Views is great for helping people who don’t want to write PHP code set up custom templates, but sometimes the documentation isn’t as clear as it could be. Recently I had a situation where a client wanted to be able to upload a pdf of a book review with a link to open the review, but if there was no pdf for that particular review, we didn’t want the “read review” link to show. In order to do that, I needed to use a conditional statement. Here’s what I did:
Originally, I had this statement in my View to show the link for the pdf:
<a href="[types field="paper" link="true" output="raw"][/types]">Read review</a>
You can see that I have named my WP-Types custom field “paper”. I have several reviews, so when I put this code in the Loop Output section of my View, it gets each pdf review and links it. Put this means it displays each time there is a review, whether or not there is a pdf to go along with it. So, to keep it from displaying if no pdf had been uploaded, I had to add this conditional shortcode:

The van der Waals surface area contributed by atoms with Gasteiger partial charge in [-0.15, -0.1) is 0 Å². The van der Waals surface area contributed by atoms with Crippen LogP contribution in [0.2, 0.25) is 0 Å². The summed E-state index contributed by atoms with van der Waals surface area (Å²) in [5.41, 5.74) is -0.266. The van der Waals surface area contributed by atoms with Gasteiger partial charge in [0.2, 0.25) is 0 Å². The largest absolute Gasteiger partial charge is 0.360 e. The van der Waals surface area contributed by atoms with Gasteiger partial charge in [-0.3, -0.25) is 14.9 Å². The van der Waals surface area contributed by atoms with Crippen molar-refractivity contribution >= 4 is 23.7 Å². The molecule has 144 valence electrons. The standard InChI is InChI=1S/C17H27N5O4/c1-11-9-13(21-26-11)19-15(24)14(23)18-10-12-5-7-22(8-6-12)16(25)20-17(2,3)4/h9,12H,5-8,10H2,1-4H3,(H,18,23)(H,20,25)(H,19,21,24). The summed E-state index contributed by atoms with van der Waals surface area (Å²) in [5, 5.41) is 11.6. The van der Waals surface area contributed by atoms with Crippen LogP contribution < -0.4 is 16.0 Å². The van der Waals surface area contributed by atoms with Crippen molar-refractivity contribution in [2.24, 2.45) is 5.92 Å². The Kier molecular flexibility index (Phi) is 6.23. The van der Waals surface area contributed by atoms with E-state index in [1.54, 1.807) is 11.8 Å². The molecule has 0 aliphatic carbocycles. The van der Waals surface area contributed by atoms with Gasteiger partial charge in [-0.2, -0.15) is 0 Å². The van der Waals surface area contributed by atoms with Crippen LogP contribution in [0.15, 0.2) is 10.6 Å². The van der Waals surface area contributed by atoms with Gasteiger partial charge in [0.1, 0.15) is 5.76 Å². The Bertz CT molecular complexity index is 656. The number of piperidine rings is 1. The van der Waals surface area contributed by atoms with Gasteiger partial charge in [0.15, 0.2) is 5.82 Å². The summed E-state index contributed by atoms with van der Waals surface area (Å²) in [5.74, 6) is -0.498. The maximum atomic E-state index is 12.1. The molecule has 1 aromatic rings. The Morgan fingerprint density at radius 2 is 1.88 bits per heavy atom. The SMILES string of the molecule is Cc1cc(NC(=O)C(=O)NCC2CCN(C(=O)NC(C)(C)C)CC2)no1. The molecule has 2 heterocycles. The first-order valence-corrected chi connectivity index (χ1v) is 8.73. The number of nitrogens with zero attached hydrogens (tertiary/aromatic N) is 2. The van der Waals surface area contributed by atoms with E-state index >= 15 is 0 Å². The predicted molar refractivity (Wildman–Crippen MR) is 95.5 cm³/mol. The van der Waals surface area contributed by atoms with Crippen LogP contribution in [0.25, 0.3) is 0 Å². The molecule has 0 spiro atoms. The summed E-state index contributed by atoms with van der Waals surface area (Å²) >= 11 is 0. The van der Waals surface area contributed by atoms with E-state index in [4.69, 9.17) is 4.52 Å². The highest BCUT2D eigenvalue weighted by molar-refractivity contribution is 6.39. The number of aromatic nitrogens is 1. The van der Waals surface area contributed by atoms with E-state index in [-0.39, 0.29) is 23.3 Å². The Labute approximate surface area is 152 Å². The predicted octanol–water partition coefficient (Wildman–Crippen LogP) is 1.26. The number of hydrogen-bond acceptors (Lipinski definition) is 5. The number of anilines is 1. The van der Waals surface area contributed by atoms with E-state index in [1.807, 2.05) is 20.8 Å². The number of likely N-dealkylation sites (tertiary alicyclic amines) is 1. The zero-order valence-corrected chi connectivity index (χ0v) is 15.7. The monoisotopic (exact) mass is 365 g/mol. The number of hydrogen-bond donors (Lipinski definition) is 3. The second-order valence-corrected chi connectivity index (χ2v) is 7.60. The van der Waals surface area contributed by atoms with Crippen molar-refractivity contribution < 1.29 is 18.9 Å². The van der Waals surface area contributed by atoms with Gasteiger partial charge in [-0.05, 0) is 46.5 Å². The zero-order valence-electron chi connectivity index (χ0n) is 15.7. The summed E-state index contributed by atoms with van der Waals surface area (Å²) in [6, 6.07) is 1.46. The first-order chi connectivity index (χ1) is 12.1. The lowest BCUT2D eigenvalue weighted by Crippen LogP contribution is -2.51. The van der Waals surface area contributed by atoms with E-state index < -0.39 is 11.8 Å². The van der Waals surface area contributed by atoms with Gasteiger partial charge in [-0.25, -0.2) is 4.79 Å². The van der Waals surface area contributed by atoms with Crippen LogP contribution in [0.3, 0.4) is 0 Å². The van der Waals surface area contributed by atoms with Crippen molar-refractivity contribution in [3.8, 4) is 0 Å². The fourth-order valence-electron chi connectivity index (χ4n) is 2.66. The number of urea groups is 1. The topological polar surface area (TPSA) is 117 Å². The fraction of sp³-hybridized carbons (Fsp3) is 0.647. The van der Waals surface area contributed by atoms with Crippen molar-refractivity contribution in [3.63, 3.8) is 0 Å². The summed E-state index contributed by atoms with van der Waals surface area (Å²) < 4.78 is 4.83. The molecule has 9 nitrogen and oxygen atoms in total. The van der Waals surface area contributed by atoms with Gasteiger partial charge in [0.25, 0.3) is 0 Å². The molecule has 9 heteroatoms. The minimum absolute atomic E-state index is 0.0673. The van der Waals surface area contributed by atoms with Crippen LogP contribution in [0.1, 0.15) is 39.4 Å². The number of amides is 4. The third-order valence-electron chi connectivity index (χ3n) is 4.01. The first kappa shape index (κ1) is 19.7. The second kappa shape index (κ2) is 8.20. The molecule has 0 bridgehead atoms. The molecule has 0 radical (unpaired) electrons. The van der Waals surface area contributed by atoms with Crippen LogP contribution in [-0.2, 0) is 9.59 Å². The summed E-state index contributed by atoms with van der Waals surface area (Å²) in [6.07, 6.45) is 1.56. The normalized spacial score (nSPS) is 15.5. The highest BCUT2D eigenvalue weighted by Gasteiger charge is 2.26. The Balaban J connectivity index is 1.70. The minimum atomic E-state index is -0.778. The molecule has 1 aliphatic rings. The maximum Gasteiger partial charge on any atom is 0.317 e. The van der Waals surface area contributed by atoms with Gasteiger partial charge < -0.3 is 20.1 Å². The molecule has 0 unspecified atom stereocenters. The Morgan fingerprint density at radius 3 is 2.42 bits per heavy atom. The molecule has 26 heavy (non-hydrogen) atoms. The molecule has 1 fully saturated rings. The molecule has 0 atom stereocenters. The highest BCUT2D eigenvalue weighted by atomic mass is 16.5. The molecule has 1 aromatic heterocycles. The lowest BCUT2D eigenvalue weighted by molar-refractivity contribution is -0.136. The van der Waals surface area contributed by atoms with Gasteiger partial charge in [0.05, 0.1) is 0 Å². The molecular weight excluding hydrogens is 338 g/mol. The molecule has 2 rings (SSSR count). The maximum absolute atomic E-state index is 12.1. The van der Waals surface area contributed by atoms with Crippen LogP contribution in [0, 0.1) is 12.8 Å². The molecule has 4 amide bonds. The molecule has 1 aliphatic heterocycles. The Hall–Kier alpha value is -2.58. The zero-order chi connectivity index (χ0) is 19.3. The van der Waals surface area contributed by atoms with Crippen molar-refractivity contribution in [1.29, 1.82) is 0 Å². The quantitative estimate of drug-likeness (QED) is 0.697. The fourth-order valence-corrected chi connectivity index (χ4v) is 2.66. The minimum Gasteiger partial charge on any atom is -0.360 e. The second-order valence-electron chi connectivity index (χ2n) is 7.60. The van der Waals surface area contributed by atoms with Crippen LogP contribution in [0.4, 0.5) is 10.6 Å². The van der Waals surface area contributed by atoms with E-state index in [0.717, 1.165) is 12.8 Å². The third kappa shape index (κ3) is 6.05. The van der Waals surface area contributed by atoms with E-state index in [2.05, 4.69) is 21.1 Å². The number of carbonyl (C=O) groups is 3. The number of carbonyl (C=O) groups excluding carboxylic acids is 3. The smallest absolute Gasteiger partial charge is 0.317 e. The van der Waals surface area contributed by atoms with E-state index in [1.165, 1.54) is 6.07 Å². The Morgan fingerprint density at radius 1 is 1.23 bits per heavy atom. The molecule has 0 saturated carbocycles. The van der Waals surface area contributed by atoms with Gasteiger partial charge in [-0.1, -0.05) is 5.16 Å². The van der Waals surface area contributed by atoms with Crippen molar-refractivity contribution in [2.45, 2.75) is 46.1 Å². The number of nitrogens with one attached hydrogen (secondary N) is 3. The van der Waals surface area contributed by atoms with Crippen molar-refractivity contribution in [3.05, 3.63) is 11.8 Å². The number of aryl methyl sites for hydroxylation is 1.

[wpv-if upload="wpcf-paper" evaluate="!empty($upload)"] <a href="[types field="paper" link="true" output="raw"][/types]">Read review</a> [/wpv-if]
You can see my original link is still there, but now I have wrapped it with the conditional shortcode. For Views, that shortcode is:
within that shortcode, I needed to create a new variable. You can see I have “upload”. This word I just made up. It could be anything and I assigned it to the custom field which is “wpcf-paper”. (Whenever you use a WP-Types custom field, you need to put that “wpcf” in front of it.) Then I had to evaluate if it was not empty. To do that I used the exclamation point, which means “not” in PHP code and then the term “empty”. And then I called the new variable that I created “$upload”. Once this is in place, it makes sure that the custom field “paper” is not empty, and if it’s not, then it displays my code.
You can see an example of it here at the bottom of the page: